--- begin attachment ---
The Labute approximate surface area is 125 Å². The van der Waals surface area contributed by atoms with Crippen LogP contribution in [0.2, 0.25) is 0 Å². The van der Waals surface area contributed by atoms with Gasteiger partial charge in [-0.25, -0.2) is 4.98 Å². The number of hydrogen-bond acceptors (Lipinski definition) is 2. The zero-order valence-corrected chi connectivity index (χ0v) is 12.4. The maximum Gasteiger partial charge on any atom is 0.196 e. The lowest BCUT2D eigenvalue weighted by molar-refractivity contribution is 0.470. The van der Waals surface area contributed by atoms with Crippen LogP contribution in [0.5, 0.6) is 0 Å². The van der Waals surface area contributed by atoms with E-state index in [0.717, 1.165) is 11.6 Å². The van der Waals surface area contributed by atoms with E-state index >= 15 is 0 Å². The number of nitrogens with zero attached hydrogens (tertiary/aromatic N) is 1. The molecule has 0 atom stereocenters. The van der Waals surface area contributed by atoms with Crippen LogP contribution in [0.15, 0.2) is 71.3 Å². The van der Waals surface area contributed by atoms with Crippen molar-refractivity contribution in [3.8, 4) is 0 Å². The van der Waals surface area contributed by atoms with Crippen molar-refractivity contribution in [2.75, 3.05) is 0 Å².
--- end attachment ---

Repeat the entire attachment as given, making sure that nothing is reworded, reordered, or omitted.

The Labute approximate surface area is 125 Å². The van der Waals surface area contributed by atoms with Crippen LogP contribution in [0.2, 0.25) is 0 Å². The van der Waals surface area contributed by atoms with Gasteiger partial charge in [-0.25, -0.2) is 4.98 Å². The number of hydrogen-bond acceptors (Lipinski definition) is 2. The zero-order valence-corrected chi connectivity index (χ0v) is 12.4. The maximum Gasteiger partial charge on any atom is 0.196 e. The lowest BCUT2D eigenvalue weighted by molar-refractivity contribution is 0.470. The van der Waals surface area contributed by atoms with Crippen LogP contribution in [0.5, 0.6) is 0 Å². The van der Waals surface area contributed by atoms with E-state index in [0.717, 1.165) is 11.6 Å². The van der Waals surface area contributed by atoms with E-state index >= 15 is 0 Å². The number of nitrogens with zero attached hydrogens (tertiary/aromatic N) is 1. The molecule has 0 atom stereocenters. The van der Waals surface area contributed by atoms with Crippen LogP contribution in [0.15, 0.2) is 71.3 Å². The van der Waals surface area contributed by atoms with Crippen molar-refractivity contribution in [3.8, 4) is 0 Å². The van der Waals surface area contributed by atoms with Crippen molar-refractivity contribution in [2.75, 3.05) is 0 Å².